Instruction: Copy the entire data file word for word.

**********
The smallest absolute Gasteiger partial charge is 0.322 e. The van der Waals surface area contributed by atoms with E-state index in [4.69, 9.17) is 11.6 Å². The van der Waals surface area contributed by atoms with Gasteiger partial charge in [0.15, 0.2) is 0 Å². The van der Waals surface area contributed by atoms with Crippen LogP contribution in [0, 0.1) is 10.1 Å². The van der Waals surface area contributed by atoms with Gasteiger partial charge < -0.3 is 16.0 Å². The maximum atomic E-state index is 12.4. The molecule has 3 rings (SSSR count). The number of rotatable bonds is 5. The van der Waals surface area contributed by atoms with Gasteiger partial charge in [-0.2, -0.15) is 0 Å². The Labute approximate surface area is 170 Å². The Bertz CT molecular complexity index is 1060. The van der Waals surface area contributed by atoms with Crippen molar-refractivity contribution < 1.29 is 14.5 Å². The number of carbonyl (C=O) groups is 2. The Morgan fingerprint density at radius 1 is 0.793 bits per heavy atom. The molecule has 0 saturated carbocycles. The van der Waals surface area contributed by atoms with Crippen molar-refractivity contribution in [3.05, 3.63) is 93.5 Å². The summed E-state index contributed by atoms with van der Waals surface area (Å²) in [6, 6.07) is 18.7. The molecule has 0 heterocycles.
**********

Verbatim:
The smallest absolute Gasteiger partial charge is 0.322 e. The van der Waals surface area contributed by atoms with E-state index in [4.69, 9.17) is 11.6 Å². The van der Waals surface area contributed by atoms with Gasteiger partial charge in [0.15, 0.2) is 0 Å². The van der Waals surface area contributed by atoms with Crippen LogP contribution in [0, 0.1) is 10.1 Å². The van der Waals surface area contributed by atoms with Gasteiger partial charge < -0.3 is 16.0 Å². The maximum atomic E-state index is 12.4. The molecule has 3 rings (SSSR count). The number of rotatable bonds is 5. The van der Waals surface area contributed by atoms with Gasteiger partial charge in [-0.2, -0.15) is 0 Å². The Labute approximate surface area is 170 Å². The Bertz CT molecular complexity index is 1060. The van der Waals surface area contributed by atoms with Crippen molar-refractivity contribution < 1.29 is 14.5 Å². The number of carbonyl (C=O) groups is 2. The Morgan fingerprint density at radius 1 is 0.793 bits per heavy atom. The molecule has 0 saturated carbocycles. The van der Waals surface area contributed by atoms with Crippen molar-refractivity contribution in [3.05, 3.63) is 93.5 Å². The summed E-state index contributed by atoms with van der Waals surface area (Å²) in [6, 6.07) is 18.7. The molecule has 0 heterocycles.